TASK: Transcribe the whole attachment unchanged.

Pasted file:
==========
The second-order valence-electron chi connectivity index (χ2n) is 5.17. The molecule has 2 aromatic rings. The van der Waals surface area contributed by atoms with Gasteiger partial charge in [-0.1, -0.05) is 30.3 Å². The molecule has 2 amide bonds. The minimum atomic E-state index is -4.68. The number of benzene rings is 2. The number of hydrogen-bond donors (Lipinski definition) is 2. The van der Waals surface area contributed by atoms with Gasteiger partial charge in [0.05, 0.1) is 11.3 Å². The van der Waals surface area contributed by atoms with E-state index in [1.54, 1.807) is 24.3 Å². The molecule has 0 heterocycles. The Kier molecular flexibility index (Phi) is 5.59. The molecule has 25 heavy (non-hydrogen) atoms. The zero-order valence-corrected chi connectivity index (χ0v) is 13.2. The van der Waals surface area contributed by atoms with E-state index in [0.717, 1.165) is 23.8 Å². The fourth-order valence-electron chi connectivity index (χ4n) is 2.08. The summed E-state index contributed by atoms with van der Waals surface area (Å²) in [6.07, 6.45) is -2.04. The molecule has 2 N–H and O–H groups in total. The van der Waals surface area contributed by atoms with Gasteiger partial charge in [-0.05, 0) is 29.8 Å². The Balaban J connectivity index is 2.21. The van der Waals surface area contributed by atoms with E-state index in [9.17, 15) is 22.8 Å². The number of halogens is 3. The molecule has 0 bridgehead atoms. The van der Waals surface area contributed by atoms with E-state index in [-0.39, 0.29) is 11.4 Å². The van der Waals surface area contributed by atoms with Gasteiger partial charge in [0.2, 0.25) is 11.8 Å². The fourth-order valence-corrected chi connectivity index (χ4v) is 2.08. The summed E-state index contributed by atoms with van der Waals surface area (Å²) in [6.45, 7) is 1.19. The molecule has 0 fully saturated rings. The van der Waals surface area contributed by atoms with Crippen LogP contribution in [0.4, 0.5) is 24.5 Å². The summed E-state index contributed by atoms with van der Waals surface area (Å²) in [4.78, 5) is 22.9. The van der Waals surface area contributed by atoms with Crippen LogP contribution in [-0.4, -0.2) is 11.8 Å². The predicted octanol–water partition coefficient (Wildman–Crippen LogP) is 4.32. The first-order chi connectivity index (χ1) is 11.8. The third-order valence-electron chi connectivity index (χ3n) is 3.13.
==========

The second-order valence-electron chi connectivity index (χ2n) is 5.17. The molecule has 2 aromatic rings. The van der Waals surface area contributed by atoms with Gasteiger partial charge in [-0.1, -0.05) is 30.3 Å². The molecule has 2 amide bonds. The minimum atomic E-state index is -4.68. The number of benzene rings is 2. The number of hydrogen-bond donors (Lipinski definition) is 2. The van der Waals surface area contributed by atoms with Gasteiger partial charge in [0.05, 0.1) is 11.3 Å². The van der Waals surface area contributed by atoms with E-state index in [1.54, 1.807) is 24.3 Å². The molecule has 0 heterocycles. The Kier molecular flexibility index (Phi) is 5.59. The molecule has 25 heavy (non-hydrogen) atoms. The zero-order valence-corrected chi connectivity index (χ0v) is 13.2. The van der Waals surface area contributed by atoms with E-state index in [0.717, 1.165) is 23.8 Å². The fourth-order valence-electron chi connectivity index (χ4n) is 2.08. The summed E-state index contributed by atoms with van der Waals surface area (Å²) in [6.07, 6.45) is -2.04. The molecule has 2 N–H and O–H groups in total. The van der Waals surface area contributed by atoms with Gasteiger partial charge in [-0.05, 0) is 29.8 Å². The Balaban J connectivity index is 2.21. The van der Waals surface area contributed by atoms with E-state index in [9.17, 15) is 22.8 Å². The number of halogens is 3. The molecule has 0 bridgehead atoms. The van der Waals surface area contributed by atoms with E-state index in [-0.39, 0.29) is 11.4 Å². The van der Waals surface area contributed by atoms with Gasteiger partial charge in [0.2, 0.25) is 11.8 Å². The fourth-order valence-corrected chi connectivity index (χ4v) is 2.08. The summed E-state index contributed by atoms with van der Waals surface area (Å²) in [6.45, 7) is 1.19. The molecule has 0 fully saturated rings. The van der Waals surface area contributed by atoms with Crippen LogP contribution in [0.4, 0.5) is 24.5 Å². The summed E-state index contributed by atoms with van der Waals surface area (Å²) in [4.78, 5) is 22.9. The van der Waals surface area contributed by atoms with Crippen LogP contribution in [-0.4, -0.2) is 11.8 Å². The predicted octanol–water partition coefficient (Wildman–Crippen LogP) is 4.32. The first-order chi connectivity index (χ1) is 11.8. The third-order valence-electron chi connectivity index (χ3n) is 3.13.